Wednesday, 15 March 2017

BEST OF CRIME with David Young

Welcome to my BEST OF CRIME feature, looking at crime writers' top picks, from their favourite author and fictional detective to their best writing tip. 

Today I'm delighted to welcome 


to share his BEST OF CRIME... 

William Ryan. I missed out on Bill as a tutor on my MA at City University London – I was a year too early. But I love his Korolev series set in Stalin’s Soviet Union and am delighted to hear he’s at work on more. His standalone The Constant Soldier was excellent too – no books of his have disappointed me.

Although not ‘crime’ as such, I thought Bridge of Spies was a great film. Probably my favourite of recent times. With a cracking performance by Tom Hanks.

I started Spiral/Engrenages at Series 5, then devoured the previous four series and have been chomping at the bit for Series 6. The detectives are all fab – I love Laure, Gilou and Tintin as a team. But as well as the gritty realism of the police work, what makes it so special is the behind-the-scenes machinations at the Palais de Justice. Judge Robain is possibly my favourite character.

Lou Ford in Jim Thompson’s classic, The Killer Inside Me. It was one of our set books list on my Creative Writing MA, and one which perhaps made the biggest impression. It’s disturbing how likeable someone so evil is, which is testament to Thompson’s superb writing. 

I’m loving Inspector Borowski on All4’s Walter Presents. In fact, it runs Spiral/Engrenages a close second for my favourite TV show, although the stories are more variable in quality than those in the French drama. At the heart of it are the great performances by Axel Milberg in the lead role as the Kiel-based German detective. A fabulous character. 

The full-body gilding used to kill Goldfinger’s secretary in the James Bond film based on the Ian Fleming novel of the same name. It was thought at the time that painting the entire body could cause asphyxiation, which is why a small portion of actress Shirley Easton’s body was left unpainted in the film. In fact, as long as you can still breathe through your nose or mouth, allegedly this wouldn’t happen. I don’t intend to test it out anytime soon.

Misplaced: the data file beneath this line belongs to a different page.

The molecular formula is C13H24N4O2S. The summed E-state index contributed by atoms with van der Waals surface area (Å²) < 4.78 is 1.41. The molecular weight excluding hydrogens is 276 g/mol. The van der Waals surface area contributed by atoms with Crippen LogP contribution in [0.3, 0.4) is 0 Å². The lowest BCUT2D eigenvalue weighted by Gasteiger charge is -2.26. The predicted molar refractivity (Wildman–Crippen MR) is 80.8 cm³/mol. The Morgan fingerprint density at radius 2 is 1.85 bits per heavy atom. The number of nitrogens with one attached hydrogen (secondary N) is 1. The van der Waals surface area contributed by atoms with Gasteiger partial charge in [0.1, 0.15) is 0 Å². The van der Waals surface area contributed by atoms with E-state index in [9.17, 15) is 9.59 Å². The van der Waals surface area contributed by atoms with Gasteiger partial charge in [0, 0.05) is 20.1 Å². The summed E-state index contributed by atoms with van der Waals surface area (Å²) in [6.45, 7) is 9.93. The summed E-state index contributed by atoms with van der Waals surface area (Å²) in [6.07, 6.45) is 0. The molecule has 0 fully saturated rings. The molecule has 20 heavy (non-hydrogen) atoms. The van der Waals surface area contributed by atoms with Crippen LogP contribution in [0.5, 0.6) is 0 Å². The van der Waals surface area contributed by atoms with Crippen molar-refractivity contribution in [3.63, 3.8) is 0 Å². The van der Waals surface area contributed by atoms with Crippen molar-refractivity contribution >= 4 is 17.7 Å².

I rather like the opening of RN Morris’s A Gentle Axe. An elderly woman searching for firewood in frozen St Petersburg discovers the body of a swarthy peasant swinging from a tree with a bloodied axe in his belt. Nearby, is a suitcase containing the body of a dwarf – his head split in two by an axe. So atmospheric.

There’s an excellent blog about East Germany called The GDR Objectified, written by a Canadian, John Paul Kleiner. It really is a treasure trove for anyone interested in the GDR. Great pieces about two key settings in my latest novel, Stasi Wolf – Halle Neustadt and Oberhof. Oberhof is my main protagonist Oberleutnant Karin Müller’s hometown, and you can find John Paul’s take on it here

Writing what you know is of course a great tip. But I rather enjoy turning it on its head. I’m passionate about researching, and then writing about, what I don’t know. For me, it makes it all more exciting. I never visited East Germany before the Wall came down, yet I have a novel series set there. My main character is female. And when I started out, I couldn’t speak German beyond ordering a beer or booking a hotel room (I’ve been learning but haven’t advanced much).

I’ve recently discovered Cadbury’s Dairy Milk Chopped Nut chocolate – it’s got the same luxurious feel as the Milka broken hazelnut version. But most of the time I try to stay healthy with nuts and dried cranberries without the chocolate – washed down by Asda Earl Grey tea (cheaper than Twinings but tastes just as good).

About David Young

David Young was born near Hull and, after dropping out of a Bristol University science degree, studied Humanities at Bristol Polytechnic. Temporary jobs cleaning ferry toilets and driving a butcher’s van were followed by a career in journalism on provincial newspapers, a London news agency, and international radio and TV newsrooms. He now writes in his garden shed and in a caravan on the Isle of Wight, and in his spare time supports Hull City AFC.

Find David Young on his website, Facebook page and on Twitter - @djy_writer

About Stasi Wolf

Publisher's description
East Germany, 1975. Karin Müller, sidelined from the murder squad in Berlin, jumps at the chance to be sent south to Halle-Neustadt, where a pair of infant twins have gone missing.
But Müller soon finds her problems have followed her. Halle-Neustadt is a new town - the pride of the communist state - and she and her team are forbidden by the Stasi from publicising the disappearances, lest they tarnish the town's flawless image.
Meanwhile, in the eerily nameless streets and tower blocks, a child snatcher lurks, and the clock is ticking to rescue the twins alive . . .

Stasi Wolf was published by Zaffre on 9 February 2017.

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